Cobalt Communications The Art + Science of Understanding

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What Is Resilience? The concept of resilience is widely used — and its meaning is essentially the same no matter the context. In industry, resilience is used in reference to everything from the economy to engineering; from construction to chemical manufacturing processes; from building to branding; from software to the smart grid to the supply chain. A company, a culture, a community can all be — or not be — resilient.

When used in reference to human health, resilience typically means the psychological ability to adapt well in the face of adversity, trauma, tragedy or significant stressors — such as the death of a loved one, loss of a job, serious illness or a terrorist attack. It’s the ability to “bounce back” from difficult circumstances or to withstand traumatic events. When used in the context of physical health, resilience is the body’s ability to overcome serious injuries, chronic illness and the effects of aging.

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In a New Yorker piece, Maria Konnikova looks at the work of three prominent resilience researchers. “Decades of research have revealed a lot about how [resilience] works. This research shows that resilience is, ultimately, a set of skills that can be taught.”

  • The first to conduct experiments in resilience, Norman Garmezy studied thousands of children from low-income, troubled backgrounds to find out what enable some of them to succeed despite hardship and trauma. “Garmezy’s work opened the door to the study of protective factors: the elements of an individual’s background or personality that could enable success despite the challenges they faced.”

  • According to George Bonnano, “all of us possess the same fundamental stress-response system, which has evolved over millions of years,” although some people use the system much more effectively than others. One of the keys to resilience is perception: “Do you conceptualize an event as traumatic, or as an opportunity to learn and grow?” Bonnano’s theory is straightforward. “Every frightening event, no matter how negative it might seem from the sidelines, has the potential to be traumatic or not to the person experiencing it.”

  • Emmy Warner studied hundreds of at-risk children to determine why some had resilience while others did not. Her findings? Those who became successful adults despite their backgrounds were those who believed that they were in control of their own fate, no matter what their circumstances. They “met the world on their own terms,” with autonomy and independence, seeking out new experiences with a positive social orientation.

Building Physical Resilience by Improving Your Health

Harvard Health Publishing recommends ways to fight stress by improving your health—"Stress takes a physical and emotional toll on the body. By boosting your overall health, you'll have more strength to take on stressful situations when they come along. Three ways to do that are exercising, eating right and getting enough sleep.”

Ideally, you should practice these resilience-boosting skills every day:

  • Exercise More: Go for a brisk walk outside or on a treadmill. Even better, aim for 150 minutes per week of moderate-intensity activity.
  • Improve Your Diet: Eat healthy whole foods such as vegetables, fruits, nuts, whole grains and fish.
  • Get Your Rest: Sleep seven to eight hours per night.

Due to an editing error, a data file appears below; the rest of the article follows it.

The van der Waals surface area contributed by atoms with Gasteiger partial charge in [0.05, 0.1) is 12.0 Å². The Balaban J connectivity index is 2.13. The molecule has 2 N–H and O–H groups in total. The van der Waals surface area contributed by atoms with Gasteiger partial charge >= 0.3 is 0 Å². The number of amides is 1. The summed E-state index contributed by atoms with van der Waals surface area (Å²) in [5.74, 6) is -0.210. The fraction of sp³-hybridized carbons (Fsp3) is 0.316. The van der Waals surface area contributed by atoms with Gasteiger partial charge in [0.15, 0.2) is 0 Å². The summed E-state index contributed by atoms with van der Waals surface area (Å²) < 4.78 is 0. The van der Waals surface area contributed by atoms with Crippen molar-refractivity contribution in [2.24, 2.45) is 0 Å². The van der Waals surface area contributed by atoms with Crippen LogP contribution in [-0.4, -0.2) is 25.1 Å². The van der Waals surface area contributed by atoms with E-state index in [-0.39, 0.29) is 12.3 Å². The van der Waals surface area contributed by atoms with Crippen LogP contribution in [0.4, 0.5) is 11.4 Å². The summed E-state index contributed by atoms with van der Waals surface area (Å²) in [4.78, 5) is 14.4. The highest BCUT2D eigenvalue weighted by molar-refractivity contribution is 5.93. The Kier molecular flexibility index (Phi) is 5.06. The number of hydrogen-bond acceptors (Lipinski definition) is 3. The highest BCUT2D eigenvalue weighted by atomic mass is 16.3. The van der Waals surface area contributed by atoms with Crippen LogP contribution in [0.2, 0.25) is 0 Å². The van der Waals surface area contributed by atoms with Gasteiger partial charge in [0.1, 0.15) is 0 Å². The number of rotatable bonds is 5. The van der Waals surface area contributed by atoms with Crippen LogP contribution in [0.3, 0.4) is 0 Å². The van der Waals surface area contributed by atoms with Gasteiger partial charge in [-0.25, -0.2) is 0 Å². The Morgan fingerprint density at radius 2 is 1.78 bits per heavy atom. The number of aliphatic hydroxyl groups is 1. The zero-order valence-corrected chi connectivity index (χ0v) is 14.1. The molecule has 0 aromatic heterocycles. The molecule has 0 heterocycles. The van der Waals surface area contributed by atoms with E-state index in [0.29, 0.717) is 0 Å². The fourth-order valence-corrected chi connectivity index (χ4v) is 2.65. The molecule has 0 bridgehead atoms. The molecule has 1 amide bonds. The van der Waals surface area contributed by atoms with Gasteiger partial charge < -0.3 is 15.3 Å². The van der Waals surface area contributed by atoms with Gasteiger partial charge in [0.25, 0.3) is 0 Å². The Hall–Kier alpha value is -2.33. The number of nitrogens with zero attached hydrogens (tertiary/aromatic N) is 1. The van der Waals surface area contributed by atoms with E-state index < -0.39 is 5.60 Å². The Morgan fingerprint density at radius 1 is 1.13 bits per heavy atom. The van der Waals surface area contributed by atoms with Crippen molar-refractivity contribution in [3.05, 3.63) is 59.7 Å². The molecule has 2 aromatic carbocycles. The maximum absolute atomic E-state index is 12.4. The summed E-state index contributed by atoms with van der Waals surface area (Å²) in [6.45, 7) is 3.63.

Physical Resilience
Not only do traumatic events affect our mental health; these stressors also affect our physical health — potentially triggering another traumatic event, such as a heart attack or stroke. According to WebMD, ongoing, chronic stress can cause or exacerbate many serious health problems, including cardiovascular disease. Building physical resilience is critical for protecting ourselves from the effects of stress and for preventing illness as we age.

10 Traits of Emotionally Resilient People

In a Psychology Today article, Brad Waters takes a look at some of the latest research on psychological resilience and post-traumatic growth, examining how we can learn from people who seem to thrive in the face of adversity. According to Waters, the top 10 traits of resilient people are shown in the slideshow below.

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So, what makes a brand resilient?

In its most basic form, a brand can be embodied in a strong visual identity--logo, typography, color scheme and so on. But a resilient brand has a clear sense of purpose behind it, representing a core set of beliefs and values, and a strategy for sustainable consistency in the face of change. A resilient brand can adapt, change direction and realign itself to meet customers’ needs in the long term.

How can you measure your brand’s resilience?

Is your brand unique and distinct in a crowded marketplace? How do you differentiate your brand from your competitors? Do customers know the benefits you deliver? How do you use technology to communicate with your customers? How does your brand respond and adapt to changes? These are just a few of the questions you might want to keep in mind when assessing the resilience of your brand.

Developing a strategy for resilience

There’s a wide variety of tools and mechanisms available to help you build resilience into your brand.

Market and Competitor Analysis: Analyze the market and your competitors on a regular basis to stay abreast of changing markets and market players—and to build resilience into your strategy. A competitive analysis is a proactive, structured process used to identify competitors and examine the factors that make those competitors different. By performing a competitive analysis, you can determine the strengths and weaknesses of your competitors’ business and the products and services they offer—and adjust your offerings and brand messaging accordingly.

Messaging and Brand Guidelines: Defining a strong visual brand identity along with messaging guidelines for your brand is vital to building resilience. Your marketing and communications should be consistent, whether your customers interact with you through social media, walk into a physical store or reach out to customer service. By implementing brand standards for visual and verbal content, your marketing team will be able to communicate your brand promise clearly and consistently.